188. I return to the question, which is of central importance to this appeal, whether (as Lord Nicholls and Lord Millett propose) the face to face principle should be applied much more generally. It may be that it should apply to an oral contract alleged to have been made on the telephone, where the parties are identified by hearing, although not by sight. An alleged oral contract made by telephone might be a case where the presumption applied, but was rebuttable. But to extend the principle to cases where the only contract was by written communication sent by post or by e-mail would be going far beyond identification by sight and hearing. Where there is an alleged contract reached by correspondence, offer and acceptance must be found, if they are to be found at all, in the terms of the documents. Devlin LJ put it simply and clearly in Ingram v Little at page 64:
There was in that case the appearance of a complete contract only because the rogue, Blenkarn, had forged the signature of Blenkiron & Co. (Lord Cairns said at p 465 "just in the same way as if he had forged the signature"; but the facts as set out in the report appear to amount to nothing less than forgery.) The documentary evidence provided no ground for concluding that the manufacturer (Lindsay & Co.) intended to contract with anyone other than Blenkiron & Co. as addressee of the manufacturer's acceptance.
189. King's Norton Metal Company Ltd. v Edridge, Merrett & Co Ltd (1897) 14 TLR 98 went the other way because there was no ground for concluding that the manufacturer's offer was made to anyone other than Wallis, trading as Hallam & Co. Wallis, trading as Hallam & Co., had previously placed at least one order with the manufacturer, and had paid with a cheque drawn by "Hallam & Co.". The judge at first instance described the case as a long firm fraud. So in that case there was no question of the manufacturer being deceived into thinking he was dealing with someone else. The deceit was as to the standing and credit- worthiness of Wallis, who had embellished his writing paper with deceptive material.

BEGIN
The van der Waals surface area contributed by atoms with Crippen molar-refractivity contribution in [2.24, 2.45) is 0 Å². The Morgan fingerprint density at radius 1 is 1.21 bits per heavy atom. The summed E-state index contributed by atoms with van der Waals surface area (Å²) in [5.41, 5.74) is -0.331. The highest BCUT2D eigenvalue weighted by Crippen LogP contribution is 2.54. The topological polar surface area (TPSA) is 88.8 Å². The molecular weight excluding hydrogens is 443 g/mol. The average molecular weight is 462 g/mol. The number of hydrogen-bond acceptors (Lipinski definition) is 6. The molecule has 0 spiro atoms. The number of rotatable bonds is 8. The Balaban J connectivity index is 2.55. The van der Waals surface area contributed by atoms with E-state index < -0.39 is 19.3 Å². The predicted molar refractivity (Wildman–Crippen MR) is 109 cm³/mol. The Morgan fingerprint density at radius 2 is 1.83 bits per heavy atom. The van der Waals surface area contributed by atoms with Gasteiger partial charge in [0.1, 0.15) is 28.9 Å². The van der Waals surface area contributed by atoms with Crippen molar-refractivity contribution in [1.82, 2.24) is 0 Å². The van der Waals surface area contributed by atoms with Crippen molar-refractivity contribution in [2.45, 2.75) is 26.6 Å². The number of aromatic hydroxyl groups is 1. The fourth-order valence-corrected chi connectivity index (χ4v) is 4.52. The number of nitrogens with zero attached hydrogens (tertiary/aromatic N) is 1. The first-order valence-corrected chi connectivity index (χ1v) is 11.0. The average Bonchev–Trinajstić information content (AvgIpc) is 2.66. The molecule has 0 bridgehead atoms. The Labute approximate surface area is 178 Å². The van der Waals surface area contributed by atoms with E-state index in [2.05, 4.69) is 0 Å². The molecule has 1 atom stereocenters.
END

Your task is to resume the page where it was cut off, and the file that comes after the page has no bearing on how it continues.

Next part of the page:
190. In Cundy v Lindsay Blenkiron & Co., the firm whose name was misappropriated by the rogue, was described by the Lord Chancellor as "a well known and solvent house". The implication is that Lindsay & Co, the manufacturer, would have known of its existence, although that was not a question explicitly put to the jury. What if Lindsay & Co. had never heard of Blenkiron & Co? One answer to that question is that the sequence of events would probably have been different, since Lindsay & Co. would have been put on enquiry as to what to make of the rogue's deceptive signature, and would probably have acted more cautiously before despatching such a large quantity of goods. There would have been more room for argument about who was the real addressee of the manufacturer's offer. The Latin maxim referred to by Devlin LJ in Ingram v Little means in its full form that misdescription is not fatal when the real subject-matter is common ground. These last words are important. Whether the real subject is common ground depends on all the circumstances, and the old textbooks are full of illustrations, some going one way and some the other (see for instance Jarman on Wills, 8th edition (1951) volume 2, pages 1246 ff). The modern approach to construction of documents is much less regimented by detailed rules, but the essential issue remains the same.